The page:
A debit to the Associated Press for not getting the joke Wednesday on a nonsensical Katrina-lawsuit number. Its straight-faced story lent credence to the idea that money-grubbing Katrina victims are seeking more than $3 quadrillion from the government. You read that right. Quadrillion.
The number is so high because one foolish plaintiff among hundreds of thousands filed a lawsuit seeking the $3 quadrillion figure, whether as a prank or protest is not clear.
And yet the AP, abandoning editorial judgment, took it seriously.
Hurricane Katrina’s victims have put a price tag on their suffering and it is staggering—including one plaintiff seeking the unlikely sum of $3 quadrillion. The total number—$3,014,170,389,176,410—is the dollar figure so far sought from some 489,000 claims filed against the federal government over damage from the failure of levees and flood walls following the Aug. 29, 2005, hurricane.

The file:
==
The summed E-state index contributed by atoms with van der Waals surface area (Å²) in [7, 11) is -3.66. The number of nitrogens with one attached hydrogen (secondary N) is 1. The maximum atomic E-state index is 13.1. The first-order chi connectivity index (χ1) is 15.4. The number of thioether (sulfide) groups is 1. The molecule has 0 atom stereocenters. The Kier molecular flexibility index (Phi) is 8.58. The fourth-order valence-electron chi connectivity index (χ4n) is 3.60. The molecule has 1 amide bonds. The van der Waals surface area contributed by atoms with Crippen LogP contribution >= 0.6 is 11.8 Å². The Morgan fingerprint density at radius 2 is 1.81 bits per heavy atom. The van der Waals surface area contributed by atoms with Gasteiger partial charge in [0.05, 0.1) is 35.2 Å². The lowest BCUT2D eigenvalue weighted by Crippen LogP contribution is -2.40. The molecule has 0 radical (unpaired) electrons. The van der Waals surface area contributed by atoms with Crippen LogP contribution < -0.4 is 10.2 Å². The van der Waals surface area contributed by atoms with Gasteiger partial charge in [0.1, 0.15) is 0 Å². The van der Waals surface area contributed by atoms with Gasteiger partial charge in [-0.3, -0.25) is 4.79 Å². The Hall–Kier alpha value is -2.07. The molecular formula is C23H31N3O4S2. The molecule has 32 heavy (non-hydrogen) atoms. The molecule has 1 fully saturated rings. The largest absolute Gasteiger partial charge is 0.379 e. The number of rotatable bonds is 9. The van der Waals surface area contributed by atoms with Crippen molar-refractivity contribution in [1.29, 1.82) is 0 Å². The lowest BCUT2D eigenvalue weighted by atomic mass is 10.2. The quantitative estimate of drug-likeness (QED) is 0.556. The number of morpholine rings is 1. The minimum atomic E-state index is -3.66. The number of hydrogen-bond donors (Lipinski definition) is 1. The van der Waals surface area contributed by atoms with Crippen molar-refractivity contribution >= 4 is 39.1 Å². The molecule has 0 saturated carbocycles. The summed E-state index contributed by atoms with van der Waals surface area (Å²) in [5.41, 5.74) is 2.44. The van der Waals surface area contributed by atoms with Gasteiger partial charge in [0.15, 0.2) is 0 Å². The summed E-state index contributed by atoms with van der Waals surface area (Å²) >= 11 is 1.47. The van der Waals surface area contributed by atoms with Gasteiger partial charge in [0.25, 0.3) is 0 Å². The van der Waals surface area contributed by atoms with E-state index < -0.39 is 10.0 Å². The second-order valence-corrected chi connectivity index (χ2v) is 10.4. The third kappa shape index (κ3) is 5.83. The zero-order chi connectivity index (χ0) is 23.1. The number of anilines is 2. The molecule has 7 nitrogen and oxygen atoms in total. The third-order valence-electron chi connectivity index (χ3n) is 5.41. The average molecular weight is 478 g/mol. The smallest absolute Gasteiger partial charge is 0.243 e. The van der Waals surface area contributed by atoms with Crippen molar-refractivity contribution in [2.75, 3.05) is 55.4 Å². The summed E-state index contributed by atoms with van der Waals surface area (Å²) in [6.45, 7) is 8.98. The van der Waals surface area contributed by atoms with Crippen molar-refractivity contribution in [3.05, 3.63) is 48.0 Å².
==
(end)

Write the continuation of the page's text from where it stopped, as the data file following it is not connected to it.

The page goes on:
Of the total number of claims, the U.S. Army Corps of Engineers said it has received 247 for at least $1 billion apiece, including the one for $3 quadrillion.
“That’s the mother of all high numbers,” said Loren Scott, a Baton Rouge-based economist.
The “quadrillion” number is discussed in earnest, with more from economist Scott on how it’s probably a negotiating tactic.
“I understand the anger,” Scott said. “I also understand it’s a negotiating tactic: Aim high and negotiate down.”
We understand this: You’re an idiot.
The moronic discussion overshadows the story: that the U.S. Corps of Engineers says it has gotten some 489,000 claims for damages from faulty levees and flood walls—problems the Corps admits were its fault—and they are still coming in. One hundred have been filed in the past three weeks.
The city of New Orleans is seeking $77 billion. Funny? Not if you’ve seen the place. There are also fourteen wrongful death claims.